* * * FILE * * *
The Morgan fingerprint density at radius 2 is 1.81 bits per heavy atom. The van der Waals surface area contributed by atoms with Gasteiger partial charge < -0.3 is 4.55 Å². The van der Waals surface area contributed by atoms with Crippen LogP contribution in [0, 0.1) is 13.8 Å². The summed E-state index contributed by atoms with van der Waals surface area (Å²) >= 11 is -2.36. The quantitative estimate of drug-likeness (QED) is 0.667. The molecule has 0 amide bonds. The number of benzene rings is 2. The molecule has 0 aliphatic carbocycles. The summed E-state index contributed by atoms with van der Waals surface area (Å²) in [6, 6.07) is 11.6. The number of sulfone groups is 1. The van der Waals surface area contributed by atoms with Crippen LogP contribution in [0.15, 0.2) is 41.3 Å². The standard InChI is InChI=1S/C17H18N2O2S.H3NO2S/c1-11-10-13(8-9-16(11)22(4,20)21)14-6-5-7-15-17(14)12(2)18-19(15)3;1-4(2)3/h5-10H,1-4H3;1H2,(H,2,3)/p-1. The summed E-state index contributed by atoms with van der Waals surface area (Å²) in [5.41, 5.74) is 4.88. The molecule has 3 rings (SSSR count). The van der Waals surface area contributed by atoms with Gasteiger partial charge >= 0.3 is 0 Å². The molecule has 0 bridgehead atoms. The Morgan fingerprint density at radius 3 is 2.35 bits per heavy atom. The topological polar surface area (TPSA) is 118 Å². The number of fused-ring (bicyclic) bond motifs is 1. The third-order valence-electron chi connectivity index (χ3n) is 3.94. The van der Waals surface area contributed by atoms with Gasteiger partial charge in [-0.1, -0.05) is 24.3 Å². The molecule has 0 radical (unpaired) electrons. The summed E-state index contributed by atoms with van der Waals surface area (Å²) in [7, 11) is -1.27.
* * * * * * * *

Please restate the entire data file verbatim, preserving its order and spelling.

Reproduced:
The Morgan fingerprint density at radius 2 is 1.81 bits per heavy atom. The van der Waals surface area contributed by atoms with Gasteiger partial charge < -0.3 is 4.55 Å². The van der Waals surface area contributed by atoms with Crippen LogP contribution in [0, 0.1) is 13.8 Å². The summed E-state index contributed by atoms with van der Waals surface area (Å²) >= 11 is -2.36. The quantitative estimate of drug-likeness (QED) is 0.667. The molecule has 0 amide bonds. The number of benzene rings is 2. The molecule has 0 aliphatic carbocycles. The summed E-state index contributed by atoms with van der Waals surface area (Å²) in [6, 6.07) is 11.6. The number of sulfone groups is 1. The van der Waals surface area contributed by atoms with Crippen LogP contribution in [0.15, 0.2) is 41.3 Å². The standard InChI is InChI=1S/C17H18N2O2S.H3NO2S/c1-11-10-13(8-9-16(11)22(4,20)21)14-6-5-7-15-17(14)12(2)18-19(15)3;1-4(2)3/h5-10H,1-4H3;1H2,(H,2,3)/p-1. The summed E-state index contributed by atoms with van der Waals surface area (Å²) in [5.41, 5.74) is 4.88. The molecule has 3 rings (SSSR count). The van der Waals surface area contributed by atoms with Gasteiger partial charge >= 0.3 is 0 Å². The molecule has 0 bridgehead atoms. The Morgan fingerprint density at radius 3 is 2.35 bits per heavy atom. The topological polar surface area (TPSA) is 118 Å². The number of fused-ring (bicyclic) bond motifs is 1. The third-order valence-electron chi connectivity index (χ3n) is 3.94. The van der Waals surface area contributed by atoms with Gasteiger partial charge in [-0.1, -0.05) is 24.3 Å². The molecule has 0 radical (unpaired) electrons. The summed E-state index contributed by atoms with van der Waals surface area (Å²) in [7, 11) is -1.27.